Shoppers demand a streamlined experience typified by easy access to information and integrated online and in-store tools:

  • On-site search: Seventy-four percent of shoppers say finding what they want on a retailers’ site by using onsite search is very or extremely important.
  • Web experience: Sixty-eight percent say viewing products on web pages that include complete copy, strong imagery, photography and user-generated content is very or extremely important.
  • Self-service: Sixty-three percent say more accessible and responsive customer service access is very or extremely important.
  • Research: Sixty-three percent used a smartphone to research stores and products prior to visiting a store; 76 percent of respondents used a tablet (at least two times over the past few months)
  • Research: Sixty-four percent researched products online prior to their store visit to check for inventory availability.

“Shopper expectations are at an all-time high,” said Lauren Freedman, president of the e-tailing group, in the release. “This puts incredible pressure on retailers to not only keep pace with rapidly evolving technologies but to ensure these technologies are available in an easy-to-access, simple-to-use format. The truly successful companies will see this as an incredible opportunity—one that allows them to ‘wow’ customers while continually gaining greater insights into their desires for more effective targeting.”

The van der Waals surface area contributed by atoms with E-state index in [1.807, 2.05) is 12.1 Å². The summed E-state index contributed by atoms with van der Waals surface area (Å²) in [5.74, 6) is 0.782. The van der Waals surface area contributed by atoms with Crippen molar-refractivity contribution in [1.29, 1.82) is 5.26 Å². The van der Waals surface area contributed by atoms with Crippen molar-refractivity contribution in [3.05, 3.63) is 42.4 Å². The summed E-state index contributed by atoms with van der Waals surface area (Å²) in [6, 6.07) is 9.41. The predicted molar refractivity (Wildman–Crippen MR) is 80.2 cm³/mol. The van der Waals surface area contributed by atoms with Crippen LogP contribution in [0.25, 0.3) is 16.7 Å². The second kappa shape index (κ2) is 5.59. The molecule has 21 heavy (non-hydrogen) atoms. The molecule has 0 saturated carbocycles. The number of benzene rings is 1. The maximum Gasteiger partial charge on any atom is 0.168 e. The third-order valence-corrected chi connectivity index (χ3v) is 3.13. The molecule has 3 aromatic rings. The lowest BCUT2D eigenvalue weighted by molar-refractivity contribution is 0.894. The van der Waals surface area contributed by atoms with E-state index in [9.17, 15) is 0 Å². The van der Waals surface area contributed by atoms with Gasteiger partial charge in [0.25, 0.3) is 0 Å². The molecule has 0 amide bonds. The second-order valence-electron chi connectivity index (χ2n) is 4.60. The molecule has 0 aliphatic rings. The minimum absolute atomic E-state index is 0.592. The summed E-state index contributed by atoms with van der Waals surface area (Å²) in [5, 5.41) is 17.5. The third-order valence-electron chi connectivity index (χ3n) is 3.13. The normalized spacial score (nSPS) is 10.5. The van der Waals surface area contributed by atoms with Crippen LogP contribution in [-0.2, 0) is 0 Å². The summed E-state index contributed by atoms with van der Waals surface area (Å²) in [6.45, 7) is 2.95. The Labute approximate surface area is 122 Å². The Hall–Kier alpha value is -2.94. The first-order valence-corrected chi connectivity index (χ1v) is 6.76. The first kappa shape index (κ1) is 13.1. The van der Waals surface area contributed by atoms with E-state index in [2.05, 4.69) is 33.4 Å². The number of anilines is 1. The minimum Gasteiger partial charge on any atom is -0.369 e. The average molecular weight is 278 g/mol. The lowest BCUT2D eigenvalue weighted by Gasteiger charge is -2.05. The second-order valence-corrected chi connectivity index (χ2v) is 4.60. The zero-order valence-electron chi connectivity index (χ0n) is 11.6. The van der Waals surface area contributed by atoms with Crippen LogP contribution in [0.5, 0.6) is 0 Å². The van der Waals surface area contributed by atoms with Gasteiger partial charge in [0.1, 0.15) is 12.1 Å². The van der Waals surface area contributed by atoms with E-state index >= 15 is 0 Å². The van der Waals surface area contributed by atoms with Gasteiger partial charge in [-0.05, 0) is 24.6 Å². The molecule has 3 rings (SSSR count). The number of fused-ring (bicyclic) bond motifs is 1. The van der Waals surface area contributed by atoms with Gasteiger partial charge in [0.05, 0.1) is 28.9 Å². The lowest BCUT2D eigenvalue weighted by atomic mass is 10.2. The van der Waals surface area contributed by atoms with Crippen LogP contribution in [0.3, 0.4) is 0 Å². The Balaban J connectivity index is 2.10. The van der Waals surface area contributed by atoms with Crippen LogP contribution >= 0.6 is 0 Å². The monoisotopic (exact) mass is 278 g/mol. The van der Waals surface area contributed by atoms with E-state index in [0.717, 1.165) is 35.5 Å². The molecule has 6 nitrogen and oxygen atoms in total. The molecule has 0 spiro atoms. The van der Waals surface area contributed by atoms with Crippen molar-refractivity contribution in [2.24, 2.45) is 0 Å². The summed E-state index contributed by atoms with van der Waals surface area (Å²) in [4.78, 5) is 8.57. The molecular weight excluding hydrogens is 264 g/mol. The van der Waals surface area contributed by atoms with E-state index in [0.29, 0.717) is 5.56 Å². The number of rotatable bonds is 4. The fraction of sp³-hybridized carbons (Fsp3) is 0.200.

Product ratings and reviews exert the greatest influence on both online and in-store purchases:

  • Online influence: Ratings and reviews influenced online purchases made by 48 percent of shoppers, a 45 percent increase from 2012.
  • In-store influence: Ratings and reviews influenced 37 percent of in-store purchases, a 12 percent increase from 2012.
  • In-store mobile influence: Fifty-two percent of shoppers use mobile phones to look at product ratings while in store, a 24 percent increase.
  • Age: Shoppers between the ages of 18 and 24 years old are 24 percent more likely to view ratings and reviews on mobile device when in the store.

The survey was administered to 1,000 consumers the week following Cyber Monday, 2013. All respondents had to own a smartphone and 65 percent of respondents also owned tablets. The survey was equally divided between male and female respondents.

1 Comment

  1. Fascinating information. I’ve been trying for years and years to figure out how to get our LOCAL flower shop listed near the top on google (not the 7 that pay for it). I’m using Alexa now, and yes the google things you suggest (but I’m not happy with the google+ business page and, quite frankly, I’m ignoring it right now). Norma set it up with a beautiful cover and I can’t find it, I can’t even figure out how to get to the page as a manager let along a real-person. I know I must work on google more and facebook less. Thanks.